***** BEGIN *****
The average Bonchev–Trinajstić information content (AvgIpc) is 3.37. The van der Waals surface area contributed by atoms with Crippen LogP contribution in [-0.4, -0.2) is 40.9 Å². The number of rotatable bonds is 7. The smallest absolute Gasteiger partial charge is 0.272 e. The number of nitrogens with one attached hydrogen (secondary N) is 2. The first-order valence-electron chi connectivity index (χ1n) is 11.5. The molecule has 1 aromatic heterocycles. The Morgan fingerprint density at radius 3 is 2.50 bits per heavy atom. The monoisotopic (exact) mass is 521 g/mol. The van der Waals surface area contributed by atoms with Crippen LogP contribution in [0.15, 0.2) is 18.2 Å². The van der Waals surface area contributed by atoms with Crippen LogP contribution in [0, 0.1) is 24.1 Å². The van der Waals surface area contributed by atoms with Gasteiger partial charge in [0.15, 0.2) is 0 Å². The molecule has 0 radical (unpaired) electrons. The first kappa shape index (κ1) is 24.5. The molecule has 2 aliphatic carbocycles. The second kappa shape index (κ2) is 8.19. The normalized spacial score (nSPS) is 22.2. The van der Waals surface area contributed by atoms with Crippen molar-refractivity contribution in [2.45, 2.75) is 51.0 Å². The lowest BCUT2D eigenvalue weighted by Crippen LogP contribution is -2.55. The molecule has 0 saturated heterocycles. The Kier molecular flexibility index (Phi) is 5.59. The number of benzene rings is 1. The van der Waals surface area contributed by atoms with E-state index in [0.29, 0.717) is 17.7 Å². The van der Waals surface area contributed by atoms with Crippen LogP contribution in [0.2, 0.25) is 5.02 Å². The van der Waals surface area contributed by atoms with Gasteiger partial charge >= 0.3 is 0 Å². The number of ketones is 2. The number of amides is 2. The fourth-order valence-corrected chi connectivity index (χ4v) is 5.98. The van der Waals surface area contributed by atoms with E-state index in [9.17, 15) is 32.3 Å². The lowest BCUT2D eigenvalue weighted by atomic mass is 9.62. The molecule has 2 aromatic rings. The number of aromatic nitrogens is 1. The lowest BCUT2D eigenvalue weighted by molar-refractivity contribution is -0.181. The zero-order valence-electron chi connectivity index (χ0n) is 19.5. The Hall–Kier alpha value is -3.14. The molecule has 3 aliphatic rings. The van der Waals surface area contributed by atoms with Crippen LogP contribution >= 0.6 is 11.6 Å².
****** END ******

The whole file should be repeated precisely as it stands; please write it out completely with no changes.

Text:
The average Bonchev–Trinajstić information content (AvgIpc) is 3.37. The van der Waals surface area contributed by atoms with Crippen LogP contribution in [-0.4, -0.2) is 40.9 Å². The number of rotatable bonds is 7. The smallest absolute Gasteiger partial charge is 0.272 e. The number of nitrogens with one attached hydrogen (secondary N) is 2. The first-order valence-electron chi connectivity index (χ1n) is 11.5. The molecule has 1 aromatic heterocycles. The Morgan fingerprint density at radius 3 is 2.50 bits per heavy atom. The monoisotopic (exact) mass is 521 g/mol. The van der Waals surface area contributed by atoms with Crippen LogP contribution in [0.15, 0.2) is 18.2 Å². The van der Waals surface area contributed by atoms with Crippen LogP contribution in [0, 0.1) is 24.1 Å². The van der Waals surface area contributed by atoms with Gasteiger partial charge in [0.15, 0.2) is 0 Å². The molecule has 0 radical (unpaired) electrons. The first kappa shape index (κ1) is 24.5. The molecule has 2 aliphatic carbocycles. The second kappa shape index (κ2) is 8.19. The normalized spacial score (nSPS) is 22.2. The van der Waals surface area contributed by atoms with Crippen molar-refractivity contribution in [2.45, 2.75) is 51.0 Å². The lowest BCUT2D eigenvalue weighted by Crippen LogP contribution is -2.55. The molecule has 0 saturated heterocycles. The Kier molecular flexibility index (Phi) is 5.59. The number of benzene rings is 1. The van der Waals surface area contributed by atoms with E-state index in [0.29, 0.717) is 17.7 Å². The van der Waals surface area contributed by atoms with Crippen LogP contribution in [0.2, 0.25) is 5.02 Å². The van der Waals surface area contributed by atoms with Gasteiger partial charge >= 0.3 is 0 Å². The number of ketones is 2. The number of amides is 2. The fourth-order valence-corrected chi connectivity index (χ4v) is 5.98. The van der Waals surface area contributed by atoms with E-state index in [9.17, 15) is 32.3 Å². The lowest BCUT2D eigenvalue weighted by atomic mass is 9.62. The molecule has 2 aromatic rings. The number of aromatic nitrogens is 1. The lowest BCUT2D eigenvalue weighted by molar-refractivity contribution is -0.181. The zero-order valence-electron chi connectivity index (χ0n) is 19.5. The Hall–Kier alpha value is -3.14. The molecule has 3 aliphatic rings. The van der Waals surface area contributed by atoms with Crippen LogP contribution >= 0.6 is 11.6 Å².